What had so far been a hot topic of debate over the past few years has now bloomed into a new trending concept for some, and a way of life for some others. The concept of course, had been doing the rounds for quite some, until finally being accepted and practiced. Now, it has become worthy of being considered as a growing trend, and being assessed and evaluated in terms of future prospects. I’m talking about the so-called “sharing economy”, that benefits the users or the consumers, the service providers as well as the intermediates. According to a recent report by PwC, the global size of the sharing economy in five key sectors was approximately US $15 billion in 2014 and it is expected to reach US$ 335 billion by 2025. It definitely seems like it’s on its way towards becoming a common thing for people.
Robert Vaughn, an economist at PwC said, “ The sharing economy is a result of long-term mega trends colliding together, driven mainly by advances in technology, resource scarcity, and social change.” Couldn’t have put it better.
The two most used or most popular (of late), representatives of this particular concept are Uber and AirBnb. Their success is not just a passing fad or a fantasy. They mean business and a new form of business at that. Now, what is it that help these companies achieve more than their other counterparts?
A simple explanation could very well be the fact that sharing, makes everyone’s lives easier. Both AirBnb and Uber revolve around this fundamental fact, of sharing and rational living. It basically helps everyone involved. They have gone as far as influencing the minds of more and more people to use and enjoy something without having to own it. Whether it is by sharing rides like as in Uber or renting something for extra income as in AirBnb, people have accepted them as a way of life.
What do they teach us?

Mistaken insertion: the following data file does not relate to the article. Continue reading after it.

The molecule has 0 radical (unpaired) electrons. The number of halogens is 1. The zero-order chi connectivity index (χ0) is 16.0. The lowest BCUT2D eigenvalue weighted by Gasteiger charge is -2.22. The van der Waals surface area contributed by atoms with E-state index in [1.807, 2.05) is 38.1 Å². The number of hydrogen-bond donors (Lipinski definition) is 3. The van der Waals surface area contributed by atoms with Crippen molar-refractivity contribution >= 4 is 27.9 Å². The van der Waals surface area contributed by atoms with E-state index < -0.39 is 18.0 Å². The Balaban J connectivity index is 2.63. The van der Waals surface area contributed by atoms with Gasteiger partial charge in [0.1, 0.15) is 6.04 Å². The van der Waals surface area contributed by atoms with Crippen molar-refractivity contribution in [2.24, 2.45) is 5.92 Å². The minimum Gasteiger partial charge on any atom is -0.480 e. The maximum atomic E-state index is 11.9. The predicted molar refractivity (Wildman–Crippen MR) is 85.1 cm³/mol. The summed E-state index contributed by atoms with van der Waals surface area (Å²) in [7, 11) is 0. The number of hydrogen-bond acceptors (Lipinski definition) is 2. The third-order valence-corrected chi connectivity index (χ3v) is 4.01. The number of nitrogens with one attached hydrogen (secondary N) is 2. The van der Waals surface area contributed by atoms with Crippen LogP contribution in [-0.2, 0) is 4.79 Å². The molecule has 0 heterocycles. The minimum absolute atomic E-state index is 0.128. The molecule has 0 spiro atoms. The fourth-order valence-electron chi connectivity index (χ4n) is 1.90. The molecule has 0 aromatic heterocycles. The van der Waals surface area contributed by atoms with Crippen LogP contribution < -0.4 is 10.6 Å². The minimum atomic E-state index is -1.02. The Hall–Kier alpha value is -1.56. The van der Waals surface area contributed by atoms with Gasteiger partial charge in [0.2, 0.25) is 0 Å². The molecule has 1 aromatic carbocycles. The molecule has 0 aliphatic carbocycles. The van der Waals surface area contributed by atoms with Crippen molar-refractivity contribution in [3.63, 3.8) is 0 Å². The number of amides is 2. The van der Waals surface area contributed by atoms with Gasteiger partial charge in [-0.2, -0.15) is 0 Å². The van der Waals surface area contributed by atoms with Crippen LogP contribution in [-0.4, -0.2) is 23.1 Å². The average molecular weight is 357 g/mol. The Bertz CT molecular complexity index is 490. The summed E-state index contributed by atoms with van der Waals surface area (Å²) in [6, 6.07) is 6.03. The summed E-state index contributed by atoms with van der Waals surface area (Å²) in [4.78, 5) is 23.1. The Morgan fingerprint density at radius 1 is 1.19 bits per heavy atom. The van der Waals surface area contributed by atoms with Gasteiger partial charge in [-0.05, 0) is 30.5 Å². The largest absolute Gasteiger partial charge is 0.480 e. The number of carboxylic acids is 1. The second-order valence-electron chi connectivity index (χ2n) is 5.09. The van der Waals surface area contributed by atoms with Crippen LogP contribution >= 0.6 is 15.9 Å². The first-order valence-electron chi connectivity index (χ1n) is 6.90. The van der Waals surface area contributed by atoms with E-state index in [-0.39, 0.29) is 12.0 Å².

Let’s take the case of Uber for the sake of arriving at an “economic rationale”. As rightly put by Julio Alonso, “ with two assets without any technology, it is difficult to seize prey; free time individuals who are not professional drivers and their private vehicles.” This holds good in case of a number of other assets as well and for the same reason, AirBnb and Uber have paved the way towards more such rational sharing of idle assets such as garages, commercial buildings, offices and even industrial plants. This could be applied to even a retail store, where it could be rented for a few hours. This means that the trend is fast growing in diversity as well with new kinds of industries and platforms pitching in.
Both these companies have taught us how even with tiny bits of inefficiencies initially, or with tiny gaps while implementing technology, a whole new business model can be created and transformed with very little costs involved. An already existing or rather obsolete concept was given shape and wings to fly in a little time and with little resources. It shows how to make use of scarce resources and put them together to make a brand new idea. One that has the potential to bring about an industrial revolution I would say. Funny, how we always learnt throughout our academic lives about rational usage of scarce resources and everything, and how long it took us to finally arrive at a solution. It was like the solution was always in plain sight, waiting for us to see it.
This is just the beginning of sharing economy. AirBnb and Uber can probably be said to be the pioneers in this regard and they have laid quite a strong base for us to build on and follow their paths. Hopefully, in the future, we’ll see more of shared spaces and assets and yet, people living in harmony and peace.
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